preeminence among the graces of piety: bestows upon it the greatest commendations, enforces it by the most powerful motives, encourages it by the richest promises, draws it into exercise by the most splendid examples, and represents it as the brightest jewel in the Christian's crown. Every thing in the word of God is calculated to humble us; the description which it contains of the divine character, combining an infinitude of greatness, goodness, and glory, compared with which the loftiest being is an insignificant atom, and the purest heart as depravity itself; the view it gives us of innumerable orders of created intelligences, all above man, in the date of their existence, the capacity of their minds, and the elevation of their virtue; the account it preserves of the intellectual and moral perfection of man in his pristine innocence, and the discovery which it thus furnishes of the height from which he has fallen, and the contrast it thus draws between his present and his former nature; the declaration it makes of the purity of the eternal law, and the immeasurable depth at which we are thus seen to lie beneath our obligations; the history it exhibits of the circumstances of man's fall, of the progress of his sin, and of the numberless and awful obliquities of his corruptions; the characteristics it affixes to his situation as a sinner, a rebel, an enemy of God, a child of wrath, an heir of perdition; the method it presents, by which he is redeemed from sin and hell,—a scheme which he neither invented, nor thought of, nor aided, but which is a plan of grace, from first to last, even the grace of God, manifested in and through the propitiation of Christ-a plan, which, in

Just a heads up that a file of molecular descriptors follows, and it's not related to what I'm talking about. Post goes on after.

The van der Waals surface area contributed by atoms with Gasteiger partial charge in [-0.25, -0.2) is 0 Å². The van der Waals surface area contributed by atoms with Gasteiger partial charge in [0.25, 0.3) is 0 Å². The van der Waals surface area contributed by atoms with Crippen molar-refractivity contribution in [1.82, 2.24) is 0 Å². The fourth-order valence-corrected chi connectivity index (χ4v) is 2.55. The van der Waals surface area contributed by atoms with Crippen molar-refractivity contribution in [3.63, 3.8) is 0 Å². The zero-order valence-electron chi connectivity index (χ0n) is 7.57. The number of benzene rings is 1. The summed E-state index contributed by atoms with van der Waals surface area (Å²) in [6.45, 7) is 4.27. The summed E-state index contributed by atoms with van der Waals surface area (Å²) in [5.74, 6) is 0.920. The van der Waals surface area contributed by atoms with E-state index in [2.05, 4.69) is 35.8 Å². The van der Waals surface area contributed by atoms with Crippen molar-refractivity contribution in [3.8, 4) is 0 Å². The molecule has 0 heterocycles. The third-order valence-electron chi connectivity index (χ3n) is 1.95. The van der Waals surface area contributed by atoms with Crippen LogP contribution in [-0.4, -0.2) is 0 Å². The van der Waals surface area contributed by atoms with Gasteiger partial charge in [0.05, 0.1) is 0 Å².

all its parts, and in all its bearings, seems expressly devised to exclude boasting; the means by which it asserts that the renovation and sanctification of the human heart are carried on, and its security to eternal life established even by the effectual operation of a divine agency; the sovereignty which it proclaims, as regulating the dispensations of celestial mercy; the examples which it holds forth, of the astonishing lowliness and self-abasement of others, so far superior to man in their mental and moral natures, such as the profound abasement of the angelic race, but especially the unparelleled humiliation of him, who, though he was in the form of God, was found in the form of a servant;-these considerations, which are all drawn from the scriptures, supply incentives to humility, which demonstrate, upon Christian principles, that pride is the most unreasonable, as well as the most unrighteous, thing in the universe. Pride is opposed, and humility is supported, by every possible view that we can take of divine revelation. An acquaintance with these great principles of inspired truth, at least an experimental knowledge of them, will bring down the loftiness of men's looks, and silence the tongue of arrogant boasting. Surely, surely, he that is conversant with these things, will see little cause for self-valuation, as Mr, Hume calls pride, or for that self-publication, which is the essence of vanity.